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State v. Estate of Jean R.

Supreme Court of Alaska

April 22, 2016

STATE OF ALASKA, OFFICE OF PUBLIC ADVOCACY, OFFICE OF ELDER FRAUD & ASSISTANCE, Appellant and Cross-Appellee,
v.
ESTATE OF JEAN R., Deceased, and SIDNEY F., Appellees and Cross-Appellants

          Appeal from the Superior Court of the State of Alaska, First Judicial District, Juneau, Philip M. Pallenberg, Judge. Superior Court No. 1JU-12-00179 PR.

         Ruth Botstein and Dario Borghesan, Assistant Attorneys General, Anchorage, and Michael C. Geraghty, Attorney General, Juneau, for Appellant/Cross-Appellee.

         Robert S. Spitzfaden, Gruening & Spitzfaden, APC, Juneau, for Appellees/Cross-Appellants.

         Deborah A. Holbrook, Juneau, Co-Counsel for Appellee/Cross-Appellant Sidney F.

         Before: Fabe, Chief Justice, Winfree, Stowers, Maassen, and Bolger, Justices.

          OPINION

         FABE, Chief Justice.

         I. INTRODUCTION

         The State Office of Public Advocacy (OPA) filed a petition for an ex parte protective order on behalf of an elderly woman against her adult daughter and caregiver, after receiving allegations of financial abuse made by the elderly woman's other family members. The superior court found those allegations to be unfounded and denied the protective order. The elderly woman's other daughter had previously initiated a conservatorship proceeding, in which the State then participated -- in support of the conservatorship -- after the denial of the protective order. Ultimately the conservatorship case was settled through mediation. The elderly woman's estate and the caregiver daughter sought attorney's fees against the State in connection with both the protective order and conservatorship proceedings.

         The superior court awarded full reasonable fees arising from the denial of the protective order, finding that OPA's protective order petition was brought without " just cause," under the fee-shifting provision of AS 13.26.131(d). The superior court declined to award attorney's fees arising from the proceeding to establish a conservatorship because the State had not " initiated" the conservatorship proceeding as required for fees under AS 13.26.131(d). The State appeals the first award, and the caregiver daughter and the estate of the woman, who is now deceased, cross-appeal the denial of the second award.

         But we conclude that AS 13.26.131 does not apply to elder fraud protective order proceedings; nor does Alaska Civil Rule 82 apply. Instead, AS 44.21.415 sets up a cost-recovery mechanism that does not allow private parties to recover attorney's fees against the State in such proceedings. So we vacate the superior court's fee award in the elder fraud protective order proceeding. And because the State did not initiate the conservatorship proceeding here, no attorney's fees are available against the State in that proceeding. We therefore affirm the superior court's denial of fees in connection with the conservatorship proceeding.

         II. FACTS AND PROCEEDINGS

         When this case first arose in 2012, 92-year-old Jean R.[1] lived in Juneau with her 55-year-old daughter Sidney F., who served as her caregiver. Sidney had moved from Anchorage to Juneau in 2004 to care for her mother and father. In 2009 her parents requested that Sidney quit her job to provide full-time care, and Sidney did so in April 2010. Later that year Jean was diagnosed with dementia, and in October 2010 Jean's husband (Sidney's father) died. Sidney continued to live with her mother full time, providing care and holding a power of attorney authorizing her to manage all of Jean's personal affairs. This case arises out of allegations about Sidney's expenditures raised by two of Jean's other children, Shelley and Geoffrey, who lived outside of Alaska.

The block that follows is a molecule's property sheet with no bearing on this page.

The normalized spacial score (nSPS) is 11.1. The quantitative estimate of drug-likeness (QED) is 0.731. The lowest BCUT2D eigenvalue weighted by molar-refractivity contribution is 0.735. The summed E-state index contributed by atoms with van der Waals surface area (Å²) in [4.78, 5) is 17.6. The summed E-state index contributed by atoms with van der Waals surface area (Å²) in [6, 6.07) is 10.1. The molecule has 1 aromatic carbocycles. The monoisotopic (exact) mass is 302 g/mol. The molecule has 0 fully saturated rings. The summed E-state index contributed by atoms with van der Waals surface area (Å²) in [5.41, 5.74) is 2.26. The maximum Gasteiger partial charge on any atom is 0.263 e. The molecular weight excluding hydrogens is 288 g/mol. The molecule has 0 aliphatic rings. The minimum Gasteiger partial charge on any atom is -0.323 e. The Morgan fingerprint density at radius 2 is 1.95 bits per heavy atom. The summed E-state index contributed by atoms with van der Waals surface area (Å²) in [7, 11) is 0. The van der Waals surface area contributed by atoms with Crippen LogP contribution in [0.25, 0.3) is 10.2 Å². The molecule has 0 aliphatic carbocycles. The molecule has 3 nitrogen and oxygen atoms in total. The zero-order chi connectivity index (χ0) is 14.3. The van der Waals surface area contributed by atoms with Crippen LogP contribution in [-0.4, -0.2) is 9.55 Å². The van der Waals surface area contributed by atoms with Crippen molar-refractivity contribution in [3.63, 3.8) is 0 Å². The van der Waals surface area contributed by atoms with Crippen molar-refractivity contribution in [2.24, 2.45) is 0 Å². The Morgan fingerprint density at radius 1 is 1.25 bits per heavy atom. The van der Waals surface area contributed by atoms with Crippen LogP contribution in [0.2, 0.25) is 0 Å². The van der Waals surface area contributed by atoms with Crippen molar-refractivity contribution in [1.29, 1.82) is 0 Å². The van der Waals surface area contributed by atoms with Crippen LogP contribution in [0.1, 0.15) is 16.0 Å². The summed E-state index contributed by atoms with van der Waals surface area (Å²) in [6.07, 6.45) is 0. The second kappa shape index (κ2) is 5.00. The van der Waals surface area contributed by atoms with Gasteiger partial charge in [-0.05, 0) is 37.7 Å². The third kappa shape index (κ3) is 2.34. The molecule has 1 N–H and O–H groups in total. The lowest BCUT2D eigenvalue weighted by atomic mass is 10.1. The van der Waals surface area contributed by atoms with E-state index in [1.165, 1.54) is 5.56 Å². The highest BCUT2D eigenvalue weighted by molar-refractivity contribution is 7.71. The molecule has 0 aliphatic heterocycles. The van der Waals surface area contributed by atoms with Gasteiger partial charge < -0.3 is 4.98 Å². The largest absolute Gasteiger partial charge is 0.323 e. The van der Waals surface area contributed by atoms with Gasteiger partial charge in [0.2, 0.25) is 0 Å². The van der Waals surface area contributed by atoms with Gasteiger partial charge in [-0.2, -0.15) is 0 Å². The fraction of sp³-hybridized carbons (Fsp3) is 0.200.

In July 2012 Shelley petitioned to establish a conservatorship for her mother, alleging that Sidney was wasting and dissipating Jean's money and assets without benefit to Jean, and that Sidney was financially exploiting Jean. Shelley sought " a third party to serve as a full guardian with the powers of a conservator to protect the rights and well-being of [Jean]." Through this action the Office of Elder Fraud and Assistance, a section of OPA, learned of Shelley's allegations about Sidney's conduct.

         In August 2012 OPA filed an ex parte petition for an elder fraud protective order under AS 13.26.207-.208 to protect Jean from alleged financial abuse by Sidney. Prior to filing the petition, OPA examined Jean's bank records and other financial documents, which largely correlated with the allegations made by Shelley. OPA also interviewed Shelley and Geoffrey. But OPA evidently did not interview Sidney or Jean, even though it knew that they were both already aware of the allegations of fraud because similar allegations had been made in Shelley's conservatorship petition.

         In its petition OPA asserted that ownership of Jean's home had been transferred to Sidney; that Jean's bank accounts had been overdrawn by $2,623 between January and August of 2012; that large expenditures had been made for the sole benefit of Sidney, including airline tickets to Seattle and Minnesota, supplies used to repair a trailer for Sidney's boyfriend, and veterinarian bills for Sidney's pet; and that Sidney had generated " inordinately high" grocery bills. OPA estimated the value at risk to be $54,000 per year and declared the risk to be " immediate or urgent," citing recent overdrafts and checks made out to Sidney from Jean's bank account totaling $1,500. OPA requested that the court limit Sidney's powers of attorney to medical decisions; that housing decisions be shared between Sidney, Shelley, and Geoffrey; and that a temporary six-month conservatorship be established to handle all financial matters following the initial 20-day ex parte protective period.

         Jean received a copy of OPA's protective order petition the day after it was filed, and she quickly filed a brief opposing the petition.[2] She explained that the home had been deeded to Sidney in order to help secure additional government assistance for Jean in her old age. She also " dispute[d] the factual basis" of the allegations relating to the airplane tickets, trailer repair, and veterinarian bills. She maintained that she was " well taken care of" and that no financial abuse had taken place.